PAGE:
Cell death in genome evolution

Xinchen Teng, J. Marie Hardwick

Research output: Contribution to journalReview articlepeer-review

Abstract

Inappropriate survival of abnormal cells underlies tumorigenesis. Most discoveries about programmed cell death have come from studying model organisms. Revisiting the experimental contexts that inspired these discoveries helps explain confounding biases that inevitably accompany such discoveries. Amending early biases has added a newcomer to the collection of cell death models. Analysis of gene-dependent death in yeast revealed the surprising influence of single gene mutations on subsequent eukaryotic genome evolution. Similar events may influence the selection for mutations during early tumorigenesis. The possibility that any early random mutation might drive the selection for a cancer driver mutation is conceivable but difficult to demonstrate. This was tested in yeast, revealing that mutation of almost any gene appears to specify the selection for a new second mutation. Some human tumors contain pairs of mutant genes homologous to co-occurring mutant genes in yeast. Here we consider how yeast again provide novel insights into tumorigenesis.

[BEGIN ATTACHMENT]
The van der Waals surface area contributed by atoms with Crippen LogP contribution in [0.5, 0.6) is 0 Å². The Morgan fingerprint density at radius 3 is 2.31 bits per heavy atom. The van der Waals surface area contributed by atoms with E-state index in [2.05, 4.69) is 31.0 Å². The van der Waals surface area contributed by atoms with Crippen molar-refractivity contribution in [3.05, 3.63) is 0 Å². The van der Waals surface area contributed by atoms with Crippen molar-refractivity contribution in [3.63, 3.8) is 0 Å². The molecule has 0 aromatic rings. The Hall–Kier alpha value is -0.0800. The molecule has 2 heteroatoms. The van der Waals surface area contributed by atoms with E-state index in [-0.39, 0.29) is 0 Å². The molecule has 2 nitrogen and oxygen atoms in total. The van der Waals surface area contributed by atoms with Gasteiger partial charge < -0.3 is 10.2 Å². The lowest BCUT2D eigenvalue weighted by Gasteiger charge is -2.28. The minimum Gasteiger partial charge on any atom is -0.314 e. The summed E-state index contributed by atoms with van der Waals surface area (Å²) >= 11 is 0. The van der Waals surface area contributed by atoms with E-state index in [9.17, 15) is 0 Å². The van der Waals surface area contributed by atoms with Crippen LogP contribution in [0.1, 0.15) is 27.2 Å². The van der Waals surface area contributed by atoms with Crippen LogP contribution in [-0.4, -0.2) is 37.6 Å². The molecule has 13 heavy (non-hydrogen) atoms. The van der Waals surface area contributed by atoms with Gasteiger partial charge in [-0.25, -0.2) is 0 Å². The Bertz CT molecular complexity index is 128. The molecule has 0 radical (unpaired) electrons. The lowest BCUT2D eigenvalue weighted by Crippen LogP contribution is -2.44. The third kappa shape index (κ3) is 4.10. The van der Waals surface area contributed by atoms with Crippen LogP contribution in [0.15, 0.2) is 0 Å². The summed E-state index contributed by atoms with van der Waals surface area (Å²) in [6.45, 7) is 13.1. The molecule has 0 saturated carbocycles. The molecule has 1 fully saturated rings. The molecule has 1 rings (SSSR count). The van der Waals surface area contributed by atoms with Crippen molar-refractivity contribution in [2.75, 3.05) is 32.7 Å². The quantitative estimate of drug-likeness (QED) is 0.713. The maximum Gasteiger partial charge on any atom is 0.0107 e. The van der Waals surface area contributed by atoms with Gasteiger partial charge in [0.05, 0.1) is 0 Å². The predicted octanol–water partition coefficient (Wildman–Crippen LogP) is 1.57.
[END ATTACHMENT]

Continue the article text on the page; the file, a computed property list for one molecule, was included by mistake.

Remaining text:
Original languageEnglish (US)
Pages (from-to)3-11
Number of pages9
JournalSeminars in Cell and Developmental Biology
Volume39
DOIs
StatePublished - Mar 1 2015

Keywords

  • Apoptosis
  • Cancer progression
  • Evolution
  • Programmed cell death
  • Tumorigenesis
  • Yeast

ASJC Scopus subject areas

  • Developmental Biology
  • Cell Biology

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